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All dogs need regular vaccinations to reduce the risk of infectious diseases. Call us or come into the surgery to talk about your dog’s needs.There are several different types of vaccinations required for dogs. These vaccinations are often grouped and described as a C3, C5 and C2i vaccination.
This is known as the core vaccine, which covers against three potentially deadly viruses:
1. Canine Infectious Hepatitis
This is a serious viral infection which can be carried by wild and domestic dogs and foxes. Symptoms can include vomiting and diarrhoea, nasal discharge, cloudy eyes, fever, coughing and signs of hepatitis such as jaundice. This infection can be fatal especially in young dogs.
2. Canine Distemper Virus
This is a relative of the human measles virus. This virus can be carried by domestic dogs as well as wild foxes, dogs, ferrets and other animals. Symptoms can include vomiting and diarrhoea, pneumonia, neurological signs including twitching, jaw champing and seizures. It is frequently fatal, particularly in young dogs.
3. Canine Parvovirus
Parvovirus can cause very severe vomiting and bloody diarrhoea, which can be fatal even with intensive care. Parvovirus can be carried by wild and domestic dogs, and importantly, the virus can survive in a suitable environment (for example in moist soil) for up to 7 years. It is highly contagious and may even be spread on clothing – it does not require direct contact with an infected dog.
The C5 vaccination is a C3 vaccination combined with two additional vaccines which are collectively known as “Kennel Cough” or “Canine Cough”:
4. Bordetella bronchiseptica (bacteria)
5. Canine parainfluenza virus
Kennel cough is a very common and very contagious infection of the upper respiratory tract, which can cause coughing, retching and gagging. It is not only associated with boarding kennels – it can be spread anywhere where there are a number of dogs socialising together, such as the dog park or groomer. It can also be spread through the air or on clothes/objects, so direct contact between dogs is not necessary to transmit infection. Vaccination is not 100% protective against Kennel Cough (a little similar to the flu vaccine in people), however vaccinated dogs tend to have a milder or shorter course of illness than un-vaccinated dogs.
The C2i vaccination is an additional vaccine that is often recommended in semi-rural areas, covering two pathogens:
Leptospirosis is a potentially fatal bacterial infection, which can be spread by rodents as well as native antechinus species, and may infect dogs, cats, pigs, horses, cows and even people. It can also be spread through water, food or soil contaminated with infected urine. If you have chickens at home this may increase the risk of leptospirosis, as rodents are often attracted to chicken feed. Symptoms can be variable, including fever, vomiting and diarrhoea, liver or kidney disease, eye problems, painful muscles, shock and dehydration. There are several strains of leptospirosis, with different distributions around Australia. This vaccine covers the most common strain of leptospirosis found in southern Australia, however if your pet is traveling to northern Australia additional vaccines may be recommended.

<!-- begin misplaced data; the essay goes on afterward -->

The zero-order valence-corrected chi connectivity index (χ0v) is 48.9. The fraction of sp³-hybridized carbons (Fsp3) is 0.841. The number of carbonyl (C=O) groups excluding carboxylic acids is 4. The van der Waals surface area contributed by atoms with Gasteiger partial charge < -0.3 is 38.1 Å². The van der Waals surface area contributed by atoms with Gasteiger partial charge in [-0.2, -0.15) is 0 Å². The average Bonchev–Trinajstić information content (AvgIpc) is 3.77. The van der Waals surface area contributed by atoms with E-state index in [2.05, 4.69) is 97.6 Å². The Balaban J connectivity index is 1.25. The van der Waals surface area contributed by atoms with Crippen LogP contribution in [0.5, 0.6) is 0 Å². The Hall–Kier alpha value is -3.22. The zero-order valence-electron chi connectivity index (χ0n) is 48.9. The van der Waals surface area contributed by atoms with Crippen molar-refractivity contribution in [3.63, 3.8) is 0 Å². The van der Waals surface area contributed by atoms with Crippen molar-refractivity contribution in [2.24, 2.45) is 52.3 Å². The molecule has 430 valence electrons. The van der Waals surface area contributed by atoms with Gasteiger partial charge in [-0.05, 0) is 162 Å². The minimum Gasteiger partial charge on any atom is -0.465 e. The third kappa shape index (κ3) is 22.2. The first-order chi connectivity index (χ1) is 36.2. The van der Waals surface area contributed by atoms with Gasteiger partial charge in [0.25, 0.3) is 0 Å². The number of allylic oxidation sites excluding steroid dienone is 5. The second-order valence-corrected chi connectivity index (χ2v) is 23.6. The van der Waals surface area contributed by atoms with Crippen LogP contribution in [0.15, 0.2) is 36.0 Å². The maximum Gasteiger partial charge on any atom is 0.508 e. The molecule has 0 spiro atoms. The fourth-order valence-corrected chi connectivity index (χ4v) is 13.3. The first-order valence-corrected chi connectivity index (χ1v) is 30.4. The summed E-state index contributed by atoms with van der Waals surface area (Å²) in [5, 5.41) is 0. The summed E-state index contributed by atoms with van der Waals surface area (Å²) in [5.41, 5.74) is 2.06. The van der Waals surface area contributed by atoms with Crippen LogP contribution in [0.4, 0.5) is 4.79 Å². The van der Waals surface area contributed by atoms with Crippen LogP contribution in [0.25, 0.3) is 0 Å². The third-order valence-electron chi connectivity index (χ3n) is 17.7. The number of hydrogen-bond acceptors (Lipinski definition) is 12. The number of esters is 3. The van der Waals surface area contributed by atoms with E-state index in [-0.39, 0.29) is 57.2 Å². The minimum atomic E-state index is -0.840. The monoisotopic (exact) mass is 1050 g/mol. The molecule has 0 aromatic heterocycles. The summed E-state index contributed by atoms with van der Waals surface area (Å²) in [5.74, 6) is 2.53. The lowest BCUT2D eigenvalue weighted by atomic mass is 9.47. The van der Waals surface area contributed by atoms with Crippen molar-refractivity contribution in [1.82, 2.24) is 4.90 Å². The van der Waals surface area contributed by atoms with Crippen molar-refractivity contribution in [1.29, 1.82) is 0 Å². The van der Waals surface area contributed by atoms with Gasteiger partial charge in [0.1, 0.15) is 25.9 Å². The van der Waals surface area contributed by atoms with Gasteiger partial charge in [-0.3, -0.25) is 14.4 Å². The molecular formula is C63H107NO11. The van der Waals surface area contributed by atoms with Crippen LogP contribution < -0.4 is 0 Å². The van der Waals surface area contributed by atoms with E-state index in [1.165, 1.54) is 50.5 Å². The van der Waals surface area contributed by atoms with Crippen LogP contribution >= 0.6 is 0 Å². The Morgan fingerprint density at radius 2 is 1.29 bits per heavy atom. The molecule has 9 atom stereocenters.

2. Canine Coronavirus
Coronavirus can cause vomiting, diarrhoea and loss of appetite. It may be spread by foxes as well as wild and domestic dogs. Young dogs are more commonly affected, and more serious illness or death is possible when dogs are also infected with parvovirus.
Puppies are not fully protected until 1-2 weeks after the final vaccination. For this reason, we recommend to avoid taking your pup to public places such as dog parks or areas where there may have been unvaccinated dogs (as parvovirus can survive in the soil a long time) until 2 weeks after the final vaccination. However, your pup can safely attend puppy preschool classes after the first puppy vaccination, and socialising with healthy vaccinated dogs such as a play-date at your house or a friend’s house is usually quite safe after the second vaccination.
Annual C5 +/- C2i vaccination
For some dogs a reduced frequency of C3 vaccination may be appropriate as they get older, depending on the level of risk and the individual’s immune status. Your vet can discuss this with you further.
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